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I have a medium-sized native C++ application. When I run it from within Visual Studio (2008), it runs roughly 10x slower than when run from outside Visual Studio. This applies to both Debug and Release builds, and happens both when I run the application as Start Debugging (F5) and Start Without Debugging (Ctrl+F5).

In other words: Running a Release build in Visual Studio without a debugger is 10x slower than running the same executable from a command prompt (or from Windows Explorer).

Things I tried:

  • Double-checking no breakpoints, tracepoint, exception debugging etc. are set. There were none.
  • setting _NO_DEBUG_HEAP=1 in VS Debugging properties for the app. No effect.
  • Setting cmd /c set PATH to be run by Ctrl+F5 instead of the app itself and comparing that to the PATH available outside of VS. No difference.
  • Running DependencyWalker on the exe and comparing it with libraries Visual Studio lists as loaded when running the app. No difference.
  • Googling and searching SO, but this only came up with the above ideas or dealt with F5 vs. Ctrl+F5 differences (there are none in my case).

I've run out of ideas, and I would be grateful for any pointers on where to look or what to try.

The application uses OpenGL an Qt, and does fairly ordinary stuff: no loading/unloading DLLs, file input at start only (3D model and shaders), no file output, few 3rd party librairies (and apart from Qt, all are linked statically).

To add insult to injury, I only started experiencing this behaviour after a recent internal refactoring of the app. Before that, it ran fine both within and withot VS. This refactoring involved mainly extracting some functionality into a newly created base class (that is, changing A > B inheritance into A > C > B inheritance, very few virtual calls involved) and replacing a few new[] calls with std::vectors.

EDIT

I tried one more thing: In the Debugging properties of the app, setting the target to be cmd /k, then doing Ctrl+F5 to launch the cmd and running the app from that command line. This way, it runs at normal speed (i.e. the 10x slowdown is not there). This is useless for debugging, of course, but I wanted to mention it out of a sense of completeness.

EDIT 2

I've found it: it was a weird dependency on working directory. If started from the directory where the .vcproj resides (which VS normally does with F5 and Ctrl+F5), a relative path in the directory would exist and a debugging output (whose existence I had forgotten) succeeded, slowing down the run. Executing from any other directory made the output fail, resulting in faster execution.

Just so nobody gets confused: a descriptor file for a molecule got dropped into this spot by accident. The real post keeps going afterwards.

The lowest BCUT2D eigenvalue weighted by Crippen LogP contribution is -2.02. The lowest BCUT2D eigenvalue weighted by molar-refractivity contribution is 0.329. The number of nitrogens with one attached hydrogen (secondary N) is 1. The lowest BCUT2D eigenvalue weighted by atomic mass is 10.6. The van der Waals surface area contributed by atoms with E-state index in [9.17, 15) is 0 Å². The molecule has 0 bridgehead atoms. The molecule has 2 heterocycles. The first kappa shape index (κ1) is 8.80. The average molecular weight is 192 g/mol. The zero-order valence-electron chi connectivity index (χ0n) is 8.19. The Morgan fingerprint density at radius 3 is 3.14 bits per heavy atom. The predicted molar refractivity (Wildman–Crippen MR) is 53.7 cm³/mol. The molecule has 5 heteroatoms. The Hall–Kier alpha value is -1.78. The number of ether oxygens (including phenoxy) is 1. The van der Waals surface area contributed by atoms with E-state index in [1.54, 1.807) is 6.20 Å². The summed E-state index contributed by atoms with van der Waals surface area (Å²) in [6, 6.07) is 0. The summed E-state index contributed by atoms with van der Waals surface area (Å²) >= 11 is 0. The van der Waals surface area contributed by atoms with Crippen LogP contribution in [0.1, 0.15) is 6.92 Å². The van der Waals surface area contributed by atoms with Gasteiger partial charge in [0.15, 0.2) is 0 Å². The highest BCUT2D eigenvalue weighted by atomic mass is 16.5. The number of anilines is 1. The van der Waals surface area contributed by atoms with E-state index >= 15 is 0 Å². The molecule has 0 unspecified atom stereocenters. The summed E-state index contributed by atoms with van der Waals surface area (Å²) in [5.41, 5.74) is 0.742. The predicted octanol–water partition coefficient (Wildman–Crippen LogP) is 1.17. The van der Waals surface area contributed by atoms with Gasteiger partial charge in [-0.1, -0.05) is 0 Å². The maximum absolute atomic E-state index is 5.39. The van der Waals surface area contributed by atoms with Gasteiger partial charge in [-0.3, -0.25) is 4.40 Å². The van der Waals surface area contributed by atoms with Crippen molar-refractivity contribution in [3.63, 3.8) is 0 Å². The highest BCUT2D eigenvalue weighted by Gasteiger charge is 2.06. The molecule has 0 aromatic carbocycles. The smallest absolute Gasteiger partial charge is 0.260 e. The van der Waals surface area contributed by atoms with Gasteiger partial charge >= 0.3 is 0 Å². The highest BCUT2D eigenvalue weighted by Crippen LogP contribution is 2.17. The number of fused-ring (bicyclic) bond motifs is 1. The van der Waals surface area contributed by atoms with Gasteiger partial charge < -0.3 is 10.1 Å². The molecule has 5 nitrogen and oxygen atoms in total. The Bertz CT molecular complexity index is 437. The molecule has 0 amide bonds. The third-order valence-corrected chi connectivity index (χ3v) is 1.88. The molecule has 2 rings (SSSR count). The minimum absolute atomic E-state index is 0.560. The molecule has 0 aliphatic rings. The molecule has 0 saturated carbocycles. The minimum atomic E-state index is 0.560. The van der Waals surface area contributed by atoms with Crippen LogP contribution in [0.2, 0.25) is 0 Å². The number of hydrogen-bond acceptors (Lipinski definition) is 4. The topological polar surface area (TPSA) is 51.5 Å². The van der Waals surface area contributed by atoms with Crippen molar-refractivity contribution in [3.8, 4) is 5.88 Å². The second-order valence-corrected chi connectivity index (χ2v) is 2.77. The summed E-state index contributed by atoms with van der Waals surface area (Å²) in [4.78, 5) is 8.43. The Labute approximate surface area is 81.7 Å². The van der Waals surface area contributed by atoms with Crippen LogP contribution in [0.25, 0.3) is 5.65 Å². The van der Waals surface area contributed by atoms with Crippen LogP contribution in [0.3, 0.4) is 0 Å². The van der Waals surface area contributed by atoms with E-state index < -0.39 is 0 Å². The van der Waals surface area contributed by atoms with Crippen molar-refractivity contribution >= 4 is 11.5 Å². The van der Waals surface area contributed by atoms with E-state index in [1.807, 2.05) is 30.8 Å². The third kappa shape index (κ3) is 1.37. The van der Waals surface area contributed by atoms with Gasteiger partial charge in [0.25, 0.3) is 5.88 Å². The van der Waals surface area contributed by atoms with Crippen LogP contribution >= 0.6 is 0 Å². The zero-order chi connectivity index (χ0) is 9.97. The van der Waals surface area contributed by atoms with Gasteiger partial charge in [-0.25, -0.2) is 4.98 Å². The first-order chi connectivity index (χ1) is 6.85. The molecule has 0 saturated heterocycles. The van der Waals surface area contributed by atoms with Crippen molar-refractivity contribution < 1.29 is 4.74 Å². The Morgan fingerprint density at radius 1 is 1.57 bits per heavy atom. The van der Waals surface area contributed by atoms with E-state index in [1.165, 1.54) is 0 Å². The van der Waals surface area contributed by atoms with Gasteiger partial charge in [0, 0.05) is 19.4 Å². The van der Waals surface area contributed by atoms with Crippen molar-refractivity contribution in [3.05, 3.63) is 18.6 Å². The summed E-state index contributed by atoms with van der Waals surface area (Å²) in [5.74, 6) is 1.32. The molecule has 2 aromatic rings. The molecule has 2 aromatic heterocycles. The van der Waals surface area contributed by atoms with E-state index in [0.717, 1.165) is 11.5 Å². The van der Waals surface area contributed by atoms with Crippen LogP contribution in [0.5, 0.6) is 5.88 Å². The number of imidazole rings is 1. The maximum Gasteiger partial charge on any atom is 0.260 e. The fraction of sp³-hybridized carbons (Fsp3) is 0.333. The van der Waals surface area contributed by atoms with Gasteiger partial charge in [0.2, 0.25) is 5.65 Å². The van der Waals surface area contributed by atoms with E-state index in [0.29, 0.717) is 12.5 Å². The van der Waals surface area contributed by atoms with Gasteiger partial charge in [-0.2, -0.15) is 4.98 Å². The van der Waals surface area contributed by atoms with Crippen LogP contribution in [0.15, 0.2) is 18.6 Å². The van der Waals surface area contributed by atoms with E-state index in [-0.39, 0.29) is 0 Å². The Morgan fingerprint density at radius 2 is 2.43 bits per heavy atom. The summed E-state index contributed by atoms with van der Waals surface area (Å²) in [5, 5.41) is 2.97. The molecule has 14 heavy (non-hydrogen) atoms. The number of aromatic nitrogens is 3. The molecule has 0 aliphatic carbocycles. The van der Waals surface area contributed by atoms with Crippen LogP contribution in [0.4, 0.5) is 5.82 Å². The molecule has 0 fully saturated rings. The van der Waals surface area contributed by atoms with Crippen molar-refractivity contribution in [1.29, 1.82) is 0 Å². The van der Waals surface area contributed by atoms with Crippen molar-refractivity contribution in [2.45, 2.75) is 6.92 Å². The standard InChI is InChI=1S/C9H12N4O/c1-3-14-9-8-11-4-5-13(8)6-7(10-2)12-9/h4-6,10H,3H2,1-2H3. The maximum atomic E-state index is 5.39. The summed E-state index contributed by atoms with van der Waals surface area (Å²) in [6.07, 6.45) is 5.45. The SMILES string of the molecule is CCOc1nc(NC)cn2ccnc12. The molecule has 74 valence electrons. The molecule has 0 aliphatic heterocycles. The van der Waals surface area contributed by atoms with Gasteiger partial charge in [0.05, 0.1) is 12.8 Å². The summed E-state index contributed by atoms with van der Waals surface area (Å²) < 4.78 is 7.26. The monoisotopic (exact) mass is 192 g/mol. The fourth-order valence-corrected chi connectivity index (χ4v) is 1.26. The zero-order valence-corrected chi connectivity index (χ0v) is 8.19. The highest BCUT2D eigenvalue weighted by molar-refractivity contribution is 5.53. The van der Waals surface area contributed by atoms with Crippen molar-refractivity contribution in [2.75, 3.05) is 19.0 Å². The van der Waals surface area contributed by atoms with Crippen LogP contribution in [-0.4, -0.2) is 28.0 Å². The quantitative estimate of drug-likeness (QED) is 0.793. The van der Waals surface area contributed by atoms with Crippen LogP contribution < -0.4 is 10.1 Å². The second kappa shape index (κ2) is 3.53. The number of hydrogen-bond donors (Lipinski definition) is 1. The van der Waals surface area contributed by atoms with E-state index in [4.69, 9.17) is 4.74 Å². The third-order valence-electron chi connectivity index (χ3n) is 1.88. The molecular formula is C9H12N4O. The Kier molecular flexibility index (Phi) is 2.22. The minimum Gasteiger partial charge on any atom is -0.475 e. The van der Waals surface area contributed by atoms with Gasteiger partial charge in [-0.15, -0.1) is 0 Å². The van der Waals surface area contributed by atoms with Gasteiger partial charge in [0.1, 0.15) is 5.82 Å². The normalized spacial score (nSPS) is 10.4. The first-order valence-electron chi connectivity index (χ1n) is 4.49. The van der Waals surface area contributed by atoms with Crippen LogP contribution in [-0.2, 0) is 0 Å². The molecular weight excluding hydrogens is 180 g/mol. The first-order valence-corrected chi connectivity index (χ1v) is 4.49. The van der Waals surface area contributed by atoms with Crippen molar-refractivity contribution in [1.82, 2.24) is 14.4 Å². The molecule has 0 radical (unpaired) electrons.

My apologies to all who spent their time on this. Voting to close.

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closed as not a real question by Hans Passant, Angew, WhozCraig, Mysticial, Ram kiran Dec 14 '12 at 2:59

It's difficult to tell what is being asked here. This question is ambiguous, vague, incomplete, overly broad, or rhetorical and cannot be reasonably answered in its current form. For help clarifying this question so that it can be reopened, visit the help center.If this question can be reworded to fit the rules in the help center, please edit the question.

1  
Standard answer: use a profiler. –  Hans Passant Dec 12 '12 at 15:24

1 Answer 1

From my experience, it is related with Low-fragmentation Heap. But you said you have set _NO_DEBUG_HEAP=1, so I don't know if this is the right answer, I think you at lease can give a try.

The low-fragmentation heap (LFH) helps to reduce heap fragmentation, when enabled, it can boost the performance of your application with 10X speed increase if your application use a lot of memory allocations.

LFH is enabled by default starting with Windows Vista, however, LFH is disabled When a process is run under any debugger, certain heap debug options are automatically enabled for all heaps in the process. These heap debug options prevent the use of the LFH.

This explains why the application runs 10x slower if launched from VS.(I encountered the same problem in the past). you can use the function HeapQueryInformation to the get heap information and output it to verify if it is caused by LFH disabled.

For details of LFH, refer these two articles:

  1. Low-fragmentation Heap
  2. HeapSetInformation function

One similar post on the forum: Why does my STL code run so slowly when I have the debugger/IDE attached?

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You really saved my day! For unknown reasons VS2012 have decided to enable the usage of the debug heap also in Release. After a launch with _NO_DEBUG_HEAP=1 it seems that it has restored the right configuration. Damn you VS2012! –  Nicola Pezzotti Jun 18 at 9:29

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